IRSD: High school compromise in major cap request

GEORGETOWN — It’s not what was initially sought.

However, Indian River School District officials believe they have elbow-room comfort in a large high school compromise that’s the key component in a major capital referendum targeting over-capacity spurred by enrollment growth.

IRSD Superintendent Mark Steele updated the board of education at its Oct. 22 meeting on where the proposal stands following discussions that included Fearn Clendaniel architects and the Delaware Department of Education.

The district is seeking to gain public referendum approval supporting the local share for a new Sussex Central High School and additional classrooms at Indian River High School and Selbyville Middle School. Based on information presented at a May meeting, the project carries an estimated $129.5 million overall price tag, which includes a $51.8 million local share in the 60/40 percent state/local funding ratio.

While the district was eyeing a 2,400-student high school the state balked but is agreeable to 2,200-student school.

“From discussions we had we weren’t going to get 2,400,” said Mr. Steele, noting the state wanted to build a 2,000-student high school. “We balked at that. We believe 2,200 will be a comfortable size for us to build.”

After an hour-long conference call, Mr. Steele said “we left the conversation thinking 2,200 is something we thought” the state would approve.

Unofficial as of the Oct. 22 board meeting — pending anticipated official state approval — the state has verbally agreed on Certificates of Necessity for a 2,200-student high school in the northern part of the district, eight additional classrooms at IRHS and new four classrooms for Selbyville Middle School, Mr. Steele said.

Indian River’s 2018 Sept. 30 count was 10,697 for fiscal year 2019. The Sept. 30, 2017 enrollment tally was 10,619.

Enrollment at Sussex Central High School in recent years has far exceeded the 1,500-student capacity. Many other schools in geographically Delaware’s largest public school district are near, at or over capacity.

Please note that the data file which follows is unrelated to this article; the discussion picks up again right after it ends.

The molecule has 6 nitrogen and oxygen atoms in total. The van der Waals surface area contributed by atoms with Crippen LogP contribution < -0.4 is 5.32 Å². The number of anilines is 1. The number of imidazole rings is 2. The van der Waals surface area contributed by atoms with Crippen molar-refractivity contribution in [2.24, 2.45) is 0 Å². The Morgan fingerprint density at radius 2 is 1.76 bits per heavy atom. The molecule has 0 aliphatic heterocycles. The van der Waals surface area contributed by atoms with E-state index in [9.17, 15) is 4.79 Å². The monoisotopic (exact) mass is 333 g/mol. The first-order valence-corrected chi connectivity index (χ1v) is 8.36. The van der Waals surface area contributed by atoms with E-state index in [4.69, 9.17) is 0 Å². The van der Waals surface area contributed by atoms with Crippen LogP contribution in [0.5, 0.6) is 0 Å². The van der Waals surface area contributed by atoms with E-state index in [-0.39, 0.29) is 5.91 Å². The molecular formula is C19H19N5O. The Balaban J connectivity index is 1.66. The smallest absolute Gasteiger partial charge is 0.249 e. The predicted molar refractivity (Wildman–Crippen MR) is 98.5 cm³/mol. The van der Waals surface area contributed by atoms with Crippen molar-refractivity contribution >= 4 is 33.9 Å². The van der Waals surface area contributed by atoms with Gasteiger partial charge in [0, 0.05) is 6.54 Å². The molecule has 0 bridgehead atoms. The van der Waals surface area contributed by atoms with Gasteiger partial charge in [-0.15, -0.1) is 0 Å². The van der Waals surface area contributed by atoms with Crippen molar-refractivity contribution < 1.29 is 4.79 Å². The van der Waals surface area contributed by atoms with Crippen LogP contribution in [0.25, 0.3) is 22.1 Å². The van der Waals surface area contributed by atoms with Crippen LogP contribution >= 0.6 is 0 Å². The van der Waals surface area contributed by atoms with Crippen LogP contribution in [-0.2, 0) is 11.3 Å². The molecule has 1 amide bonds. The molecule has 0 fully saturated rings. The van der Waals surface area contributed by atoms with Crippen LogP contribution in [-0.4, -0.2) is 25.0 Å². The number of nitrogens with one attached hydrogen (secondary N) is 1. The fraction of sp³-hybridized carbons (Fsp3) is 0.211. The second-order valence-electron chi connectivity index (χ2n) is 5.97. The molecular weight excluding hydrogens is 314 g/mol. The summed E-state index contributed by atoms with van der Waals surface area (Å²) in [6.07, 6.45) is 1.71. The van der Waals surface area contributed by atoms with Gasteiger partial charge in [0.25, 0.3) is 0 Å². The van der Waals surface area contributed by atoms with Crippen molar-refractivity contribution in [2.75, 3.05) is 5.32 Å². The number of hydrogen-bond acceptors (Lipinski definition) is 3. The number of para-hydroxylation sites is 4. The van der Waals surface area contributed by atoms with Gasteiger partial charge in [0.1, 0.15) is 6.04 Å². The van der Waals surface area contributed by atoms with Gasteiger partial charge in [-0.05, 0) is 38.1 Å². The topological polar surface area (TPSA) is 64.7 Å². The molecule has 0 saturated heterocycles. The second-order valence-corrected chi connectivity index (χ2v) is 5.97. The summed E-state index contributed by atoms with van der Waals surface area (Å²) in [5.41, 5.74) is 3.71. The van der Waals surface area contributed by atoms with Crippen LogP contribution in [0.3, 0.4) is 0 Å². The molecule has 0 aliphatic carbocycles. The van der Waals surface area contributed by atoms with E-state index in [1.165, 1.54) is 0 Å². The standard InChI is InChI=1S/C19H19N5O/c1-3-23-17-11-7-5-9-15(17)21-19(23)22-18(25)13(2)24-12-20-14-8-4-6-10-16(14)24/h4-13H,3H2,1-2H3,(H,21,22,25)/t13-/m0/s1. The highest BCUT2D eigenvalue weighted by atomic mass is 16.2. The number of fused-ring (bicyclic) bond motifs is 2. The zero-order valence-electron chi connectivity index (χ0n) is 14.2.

A new high school is the linchpin in plans to shift approximately 1,000 middle schoolers – 750 from Millsboro Middle School and 250 from Georgetown Middle School – into the existing Sussex Central High School building. Millsboro Middle School would be renovated and converted for elementary-level purposes.

“An interesting twist is this is a rather large school that they (state) are not used to building. Most school districts now will go with a third school instead of one big one,” said Mr. Steele. “However, we explained how in trying to save taxpayer money on the local side of this, by building one major high school we are then able to use what we have to cover our capacity issues.”

Based on updated recalculations using two models, Mr. Steele said the enrollment prediction for Sussex Central High School is “somewhere between 1,900 and 2,000, probably about 1,950 in 2025 when the school would open. That would give us a 250-student buffer.”

Within the week, Mr. Steele expected official CN approval notification from the state. He added that other school districts addressing capacity issues apparently are not as fortunate as Indian River.

“Smyrna and some of the other districts did not get anything approved for capacity. That surprised me a little bit,” said Mr. Steele.

The district will begin to take its major capital pitch to the public and set a referendum.

“Between now and our next meeting we’ll look at our calendars and we will start looking at possible dates,” said Mr. Steele. “We’ll begin the process now of preparing our program to take out to the public. It’s going to be an interesting case because we will be able to show by doing this this way we’re going to be able to save the district residents a lot of money.”

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